This is a story about my life. It is a story about identity, culture, belonging and families. To me, for the most part it is a story about Home. Making one, finding more, leaving many and taking them with you when you go.

I was born in Vietnam, during a time of war, and then adopted to an Australian family. Five years ago, I returned to the place of my birth. It has taken until now to be able to find the words, write them down and and speak of the experience. In the intervening years, I decided to hide away the events of my visit to my birth place. I wanted them kept safe from analytical tinkering, uninvited interference, wacky conclusions or undisciplined thoughts. Let the past be done with, I declared. I concluded that there were more important things to attend to, to think and speak about. And I was right.

But during this time, when I was keeping the stories of Vietnam at a distance, I was also experiencing a disconnection in relating with other people. I would have the occasional meetings and I was competent, I thought, at listening, but I could not answer questions. Simple, easy, demographic questions regarding my life began to take avery long time to answer and when I did manage to reply, I stuttered and mumbled incoherently. Questions like: What is your name? Where do you come from? Where do you live? Where is your home? Where were you born? Embedded within these enquiries is a request to disclose what nationality you are, what country is your country, what language do you speak. Other questions would inevitably follow: Who are you parents? How many brothers and sisters do you have? What is your profession? Are you single, married, divorced? These seemingly simple questions are routinely asked in conversation or on forms with little boxes to indicate which simple category you belong within. Those little spaces imply that the answers to those questions are to be easy and brief. But that is not possible for all of us. Anticipating the inevitable sense of awkwardness that would accompany these sorts of questions led me me to avoid talking to people as much as possible.

ed what my Vietnamese family had intended or thought about when choosing this name for me. Feeling that I had been granted a name representative of a particular meaning, image or metaphor, evoked a soft appreciation for the people responsible and a new sense of substance began to surround my anonymous biological parentage. It was around the time I learnt the meaning of my Vietnamese name, that I began a journey on which I would meet the ‘I’ that I may have been, an ‘I’ whom I definitely wasnot, and more importantly the ‘I’ that I could possibly become.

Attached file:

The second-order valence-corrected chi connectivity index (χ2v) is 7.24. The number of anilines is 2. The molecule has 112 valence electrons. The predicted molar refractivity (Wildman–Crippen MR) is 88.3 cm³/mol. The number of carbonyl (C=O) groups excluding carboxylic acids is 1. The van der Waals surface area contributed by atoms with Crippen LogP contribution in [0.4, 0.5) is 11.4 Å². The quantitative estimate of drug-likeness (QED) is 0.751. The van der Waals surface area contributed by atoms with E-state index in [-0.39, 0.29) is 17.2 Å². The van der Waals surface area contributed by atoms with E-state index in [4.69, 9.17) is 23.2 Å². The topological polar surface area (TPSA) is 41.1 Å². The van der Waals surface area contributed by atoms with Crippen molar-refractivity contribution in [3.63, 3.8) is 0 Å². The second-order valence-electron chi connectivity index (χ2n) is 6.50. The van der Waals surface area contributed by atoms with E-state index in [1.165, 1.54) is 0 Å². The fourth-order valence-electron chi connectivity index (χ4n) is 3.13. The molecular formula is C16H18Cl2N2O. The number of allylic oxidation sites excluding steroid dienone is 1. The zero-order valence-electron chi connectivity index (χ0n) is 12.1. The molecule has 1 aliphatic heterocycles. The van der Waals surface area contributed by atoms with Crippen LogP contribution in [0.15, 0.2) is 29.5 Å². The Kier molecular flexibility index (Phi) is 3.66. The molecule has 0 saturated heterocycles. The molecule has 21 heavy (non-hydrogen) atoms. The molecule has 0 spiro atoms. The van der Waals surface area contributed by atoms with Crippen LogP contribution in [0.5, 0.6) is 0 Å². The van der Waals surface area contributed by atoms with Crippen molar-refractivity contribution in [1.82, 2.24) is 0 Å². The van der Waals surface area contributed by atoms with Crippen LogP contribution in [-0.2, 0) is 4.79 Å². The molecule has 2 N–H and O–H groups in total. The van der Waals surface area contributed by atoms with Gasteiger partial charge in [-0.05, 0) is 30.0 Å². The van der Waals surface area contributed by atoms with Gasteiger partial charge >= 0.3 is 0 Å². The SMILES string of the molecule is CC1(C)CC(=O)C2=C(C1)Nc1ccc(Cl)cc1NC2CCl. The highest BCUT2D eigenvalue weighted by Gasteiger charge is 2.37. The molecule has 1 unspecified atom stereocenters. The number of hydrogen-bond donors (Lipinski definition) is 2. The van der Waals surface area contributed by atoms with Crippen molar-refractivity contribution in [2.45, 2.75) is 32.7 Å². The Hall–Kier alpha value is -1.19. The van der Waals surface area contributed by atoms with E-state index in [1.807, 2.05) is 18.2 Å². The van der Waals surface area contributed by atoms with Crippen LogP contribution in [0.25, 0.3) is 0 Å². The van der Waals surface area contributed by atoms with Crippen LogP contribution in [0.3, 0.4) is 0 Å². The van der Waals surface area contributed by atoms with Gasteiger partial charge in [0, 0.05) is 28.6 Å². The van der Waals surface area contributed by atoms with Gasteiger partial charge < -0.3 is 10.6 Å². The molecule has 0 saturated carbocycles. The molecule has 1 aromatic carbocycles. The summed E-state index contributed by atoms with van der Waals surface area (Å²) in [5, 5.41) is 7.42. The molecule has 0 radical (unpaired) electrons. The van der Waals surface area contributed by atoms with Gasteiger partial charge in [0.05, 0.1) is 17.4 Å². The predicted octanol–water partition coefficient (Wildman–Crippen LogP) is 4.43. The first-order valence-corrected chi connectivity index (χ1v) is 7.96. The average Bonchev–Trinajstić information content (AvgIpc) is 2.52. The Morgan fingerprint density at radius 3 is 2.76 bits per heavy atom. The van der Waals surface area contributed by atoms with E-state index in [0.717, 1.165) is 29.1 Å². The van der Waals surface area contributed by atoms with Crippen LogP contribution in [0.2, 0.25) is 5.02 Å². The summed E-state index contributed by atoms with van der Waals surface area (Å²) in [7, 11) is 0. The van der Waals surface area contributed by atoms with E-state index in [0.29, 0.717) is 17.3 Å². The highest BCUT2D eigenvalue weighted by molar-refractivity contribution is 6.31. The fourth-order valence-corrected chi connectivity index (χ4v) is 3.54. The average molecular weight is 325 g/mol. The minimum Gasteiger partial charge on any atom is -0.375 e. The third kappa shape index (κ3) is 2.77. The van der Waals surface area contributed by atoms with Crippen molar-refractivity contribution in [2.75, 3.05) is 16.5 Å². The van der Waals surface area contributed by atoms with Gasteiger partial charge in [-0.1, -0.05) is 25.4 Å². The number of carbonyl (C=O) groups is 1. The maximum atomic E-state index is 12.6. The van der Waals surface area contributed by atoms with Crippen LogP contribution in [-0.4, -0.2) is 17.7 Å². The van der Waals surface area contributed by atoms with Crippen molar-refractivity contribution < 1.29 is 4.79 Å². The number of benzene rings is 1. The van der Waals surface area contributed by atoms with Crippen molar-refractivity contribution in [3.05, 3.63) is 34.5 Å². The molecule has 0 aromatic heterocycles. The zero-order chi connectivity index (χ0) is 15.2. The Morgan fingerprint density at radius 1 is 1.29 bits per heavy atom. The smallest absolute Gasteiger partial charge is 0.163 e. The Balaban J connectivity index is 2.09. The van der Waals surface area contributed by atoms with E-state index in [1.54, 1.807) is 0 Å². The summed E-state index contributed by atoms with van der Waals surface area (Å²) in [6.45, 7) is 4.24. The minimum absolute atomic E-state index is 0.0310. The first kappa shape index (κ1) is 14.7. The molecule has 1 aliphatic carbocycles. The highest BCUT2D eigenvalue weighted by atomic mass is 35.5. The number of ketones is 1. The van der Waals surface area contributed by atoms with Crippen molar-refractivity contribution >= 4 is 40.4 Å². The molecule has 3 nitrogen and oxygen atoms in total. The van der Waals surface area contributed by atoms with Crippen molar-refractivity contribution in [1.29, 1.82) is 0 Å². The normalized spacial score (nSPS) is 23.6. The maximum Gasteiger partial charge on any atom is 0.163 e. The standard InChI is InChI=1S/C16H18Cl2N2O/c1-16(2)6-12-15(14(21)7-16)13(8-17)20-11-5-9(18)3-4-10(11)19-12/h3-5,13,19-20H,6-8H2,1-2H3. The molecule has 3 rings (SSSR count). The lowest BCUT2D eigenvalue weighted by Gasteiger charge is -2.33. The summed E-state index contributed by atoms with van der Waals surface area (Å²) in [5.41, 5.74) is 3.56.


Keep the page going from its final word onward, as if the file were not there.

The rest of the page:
In 2002, I traveled to Vietnam to visit my country of birth and to see Saigon/Ho Chi Minh City, where my life began. I had always presumed that when the time was right, I would one day return. There were times in my life when I did not think much about going back to Vietnam. I had phases when I assumed a revisit would be an exciting adventure to pursue. And then, sometimes exploring the unknown felt a little daunting. For the most part though, there were simply other concerns, projects and life happenings to be focusing on. It was only a matter of when the ‘right time’ would arise, Vietnam wasn’t going anywhere.


January 1, 2008

Adoptee finds the missing piece of her puzzle – her twin sister

Filed under: Adoptee Articles,Adoptees,Korean Adoption — Tags: , , — Catherine @ 11:16 pm

From the Minneapolis-St. Paul Star Tribune:

For five minutes, Emily Saunders was alone.

Then her twin sister was born.

Their mother, a poor South Korean woman who was not expecting twins
and gave birth out of wedlock, made a fateful decision. She would give
one girl up. That was Emily, who was adopted when she was 4 months old
by Jackie and Eric Saunders of Wyoming, Minn.

For 21 years, neither Emily nor her twin, Eunjin, had a clue the other
one existed. Their families did not tell them until this year. On
Thursday, Emily will fly to South Korea to meet her mirror image and
try to stitch her past with her present. She hopes meeting her sister
can fill a void that has contributed to turmoil in her life.

The days leading up to the trip are a mixture of excitement and
nervousness. She’s packing a lifetime of photos to share with her
sister. She also has a long list of questions for her birth mother,
who has colon cancer and told Emily she wanted to meet her before she
dies. At the top of Emily’s list, not surprisingly, is “Why?”
When the Saunderses chose to adopt Emily, they knew she was a twin.
But Jackie Saunders says the adoption agency told them the other
sister “must have died” because as a matter of policy, they did not
separate twins.

Those words, “must have,” gnawed at Jackie Saunders, who kept after
the agency. Soon they learned the truth: Eunjin was alive and living
with her mother. The Saunderses asked the agency to contact them
immediately if the twins’ birth mother ever released Eunjin so they
could adopt her, too.

Years passed, and the Saunderses did not tell Emily that she had a twin sister.

“Don’t tell her. Not now, not ever,” advised a woman who worked at the
Korean orphanage where she had cared for Emily when she was a baby.
The woman came to Minnesota for a visit. “Culturally, that’s not how
we do things,” she said.

Back in South Korea, Eunjin’s mother kept quiet, too.

Jackie Saunders, principal of North Lakes Academy, a charter school in
Forest Lake, says she and her husband wanted to tell Emily about her
sister, but all of the adoption experts suggested that they wait until
she got older. “She won’t understand, and it could mess up the bonding
process,” Jackie Saunders remembers being advised. “The books and